Ten Destination Local projects announced
When we closed the call for proposals for Destination Local on May 17th, we found ourselves in receipt of 165 eligible applications.
We have spent the last 6 weeks carefully reading, assessing and short-listing them until the independent judging panel made its final selection of 10 projects. To accompany their written application, we asked people to post up a 2 minute video outlining their ideas.
We then aggregated these to a public YouTube channel. If you are interested in Hyperlocal media at all, then I believe it's worth taking a look. Others have done so and have written their own interpretation of the field of entries. It is an extremely privileged position to be able to see so many great ideas. I want to thank everyone who took so much time and effort submitting proposals.
Now that we have selected projects for the programme, which will join a similar number of technology platform-led ideas supported by the Technology Strategy Board, it is worth taking stock. This blog post re-states the purpose of Destination Local, gives a broad analysis of the applications and offers some insight into what separated those selected.
Destination Local has a specific focus on exploring the next generation of local media services. During the application process, there were a few questions about why the application call was not supporting existing activity, or not giving people cheap kit (e.g. giving out new iPads). As highlighted in Damian Radcliffe's Here and Now, actually there is already a considerable amount of very local media production activity across the UK.
Other players, such as Talk About Local, do a great job helping to establish, train and support publishers. We wanted instead to support the creation of new platforms and services - especially for mobile devices that a
Summarising the totality of the 165 applications is tough. There was a very wide spectrum of entries and at times we found ourselves questioning whether some of them met our definition of hyperlocal media.
There were a lot of proposals looking to develop mobile versions of existing services. The ones that stood out were those that concentrated on giving people information and services tailored to their geographical location and how this might enable audiences to find their service using a good user experience.
There were a number of applications that wanted to scale up existing services, or build their service out to new geographical areas. The best of these understood and were able to articulate what the issues were and how they planned to overcome them.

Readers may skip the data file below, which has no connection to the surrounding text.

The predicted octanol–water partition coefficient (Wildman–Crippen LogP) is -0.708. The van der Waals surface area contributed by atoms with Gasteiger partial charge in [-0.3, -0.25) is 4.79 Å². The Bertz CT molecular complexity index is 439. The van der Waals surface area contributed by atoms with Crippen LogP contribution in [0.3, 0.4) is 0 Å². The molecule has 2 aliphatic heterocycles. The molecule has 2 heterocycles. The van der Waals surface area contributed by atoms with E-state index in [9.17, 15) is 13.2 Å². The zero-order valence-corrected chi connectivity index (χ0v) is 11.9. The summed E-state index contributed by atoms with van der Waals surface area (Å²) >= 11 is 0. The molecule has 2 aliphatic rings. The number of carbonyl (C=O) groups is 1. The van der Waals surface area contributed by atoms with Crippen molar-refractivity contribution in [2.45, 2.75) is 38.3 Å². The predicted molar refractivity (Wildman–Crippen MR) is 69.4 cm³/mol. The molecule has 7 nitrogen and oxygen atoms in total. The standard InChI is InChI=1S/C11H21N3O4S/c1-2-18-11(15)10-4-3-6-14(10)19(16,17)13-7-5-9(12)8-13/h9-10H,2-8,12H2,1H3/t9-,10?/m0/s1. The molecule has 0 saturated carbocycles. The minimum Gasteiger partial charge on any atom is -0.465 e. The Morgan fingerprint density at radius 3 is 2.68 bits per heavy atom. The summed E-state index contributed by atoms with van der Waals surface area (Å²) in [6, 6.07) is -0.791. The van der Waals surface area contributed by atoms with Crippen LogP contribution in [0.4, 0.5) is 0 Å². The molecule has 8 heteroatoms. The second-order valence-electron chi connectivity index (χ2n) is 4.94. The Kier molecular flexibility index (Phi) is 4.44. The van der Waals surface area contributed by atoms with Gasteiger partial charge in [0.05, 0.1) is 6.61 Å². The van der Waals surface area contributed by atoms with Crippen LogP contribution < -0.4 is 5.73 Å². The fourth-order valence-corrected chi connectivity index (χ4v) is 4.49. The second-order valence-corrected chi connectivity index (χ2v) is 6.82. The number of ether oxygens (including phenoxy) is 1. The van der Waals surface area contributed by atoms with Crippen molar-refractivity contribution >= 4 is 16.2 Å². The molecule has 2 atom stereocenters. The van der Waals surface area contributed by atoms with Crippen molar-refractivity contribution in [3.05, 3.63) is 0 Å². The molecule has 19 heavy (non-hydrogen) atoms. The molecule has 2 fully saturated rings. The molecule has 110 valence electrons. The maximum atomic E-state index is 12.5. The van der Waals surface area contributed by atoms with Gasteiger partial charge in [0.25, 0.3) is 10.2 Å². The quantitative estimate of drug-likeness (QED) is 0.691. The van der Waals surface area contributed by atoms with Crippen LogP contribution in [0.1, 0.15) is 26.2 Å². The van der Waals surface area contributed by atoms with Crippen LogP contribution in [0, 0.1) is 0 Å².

Then there were entries that focused on connecting people to niche retailers or other local services. Some of them spoke about rejuvenating the high street or local area. Good applications were clear about how they would engage with retailers and had a clear understanding of their approach.
There were a number of entries from existing media providers, either at a city or regional level, who realised that they need to augment their existing media with mobile services, especially to attract new audiences. Good applications here showed an awareness of how they would test this and how they would measure the trade-off between their existing service and the proposed new service.
A few proposals proposed exploring new ways of monetizing their services, or at least developing ways to make them more sustainable. We were impressed with the ingenuity of thinking about new ways to generate revenue.
We also had a lot of applications that were very focused on engaging with specific communities. The best ones fully enrolled their community in the application process to give us reassurance that the proposed prototype had buy-in from its users.
Finally, there were proposals that concentrated on developing ways for audiences to contribute to media production - either by training them up or by providing new platforms. The best of these had a strong sense of what groups would deliver the service and how they would encourage people to contribute.
In the end, we selected a portfolio of projects that cover off most of the above. We think that because there are different possible research areas across this portfolio, the evidence generated from the projects should provide some useful information for most current hyperlocal media practitioners.
I'd like to thank Will Perrin, Damian Radcliffe, Sarah Hartley, Mark Pearson, Jan Schaffer and Jeremy Silver for their help in selecting the projects.
Our next step is to finalise legal agreements with the selected projects, agree a plan for collecting evidence for each project and then to bring them together (with the Technology Strategy Board projects) on July 11th. We'll keep you posted on individual projects as they progress.